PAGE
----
The government has extended the commercial eviction ban until March 2022 in the wake of Monday’s decision to push back so-called freedom day to 19 July.
The news, delivered in the House of Commons today by chief secretary of the Treasury Steve Barclay, will offer business some breathing space in light of Covid restrictions continuing by another month.
The moratorium of commercial evictions was first announced in April last year, and was initially designed to help struggling businesses through to September 2020.
“We will introduce legislation in this parliament session to establish a backstop so that where commercial negotiations between tenants and landlords are not successful, they go into binding arbitration,” Barclay said.
“Until that legislation is on the statue book existent measures will stay in place, including extending the existing moratorium in place to protect tenants from eviction to 25 march 2022.
“All tenants should start to pay rent again in accordance with the terms of their lease or as otherwise agreed with their landlord.”
The eviction ban was originally extended to the end of June 2021 to fit in with plans to get rid of final social distancing rules in line with the government’s roadmap out of lockdown.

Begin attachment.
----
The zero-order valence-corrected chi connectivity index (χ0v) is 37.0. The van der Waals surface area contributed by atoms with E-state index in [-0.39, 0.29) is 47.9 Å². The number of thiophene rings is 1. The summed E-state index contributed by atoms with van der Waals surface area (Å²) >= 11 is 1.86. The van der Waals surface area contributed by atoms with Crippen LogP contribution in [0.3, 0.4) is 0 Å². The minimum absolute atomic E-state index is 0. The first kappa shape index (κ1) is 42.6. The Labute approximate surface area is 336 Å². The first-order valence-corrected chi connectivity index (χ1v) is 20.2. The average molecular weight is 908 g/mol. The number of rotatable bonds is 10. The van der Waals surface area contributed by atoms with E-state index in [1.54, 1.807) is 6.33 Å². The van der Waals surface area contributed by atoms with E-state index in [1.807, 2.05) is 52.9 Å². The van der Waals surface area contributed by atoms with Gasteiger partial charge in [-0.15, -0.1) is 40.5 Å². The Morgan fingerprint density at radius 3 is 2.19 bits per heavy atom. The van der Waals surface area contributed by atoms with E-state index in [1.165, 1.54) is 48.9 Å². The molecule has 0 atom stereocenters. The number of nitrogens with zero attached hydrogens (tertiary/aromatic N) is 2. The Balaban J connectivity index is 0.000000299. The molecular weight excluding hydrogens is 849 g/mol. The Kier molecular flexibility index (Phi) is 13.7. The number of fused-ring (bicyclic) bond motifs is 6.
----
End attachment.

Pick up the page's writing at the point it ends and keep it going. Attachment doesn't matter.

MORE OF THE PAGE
Businesses that are still unable to operate at full capacity, like pubs, restaurants and theatres, and therefore struggling to make profit, will particularly benefit from the decision.
Barclay said his announcement today “strikes the right balance between protecting landlords and supporting those businesses that are most in need”.
“It sets out a long term solution to the resolution to Covid-19 rent, ensuring that many businesses can continue to operate and that debts accrued during the pandemic are quickly resolved to mutual benefit,” he said.
Shadow chancellor Rachel Reeves called for a wider extension of all Covid-related economic support, including to the furlough scheme.
She also slammed the government for letting the Indian Delta variant enter the UK, leading to a delay in shedding restrictions.
She said it had cost the economy £4.7bn.
“We are not calling for forever support,” she said.
“We are calling for economic support that matches the timetable for opening up that the government itself has set. That’s the right thing for business, the right thing for workers and the right thing for our economy too.”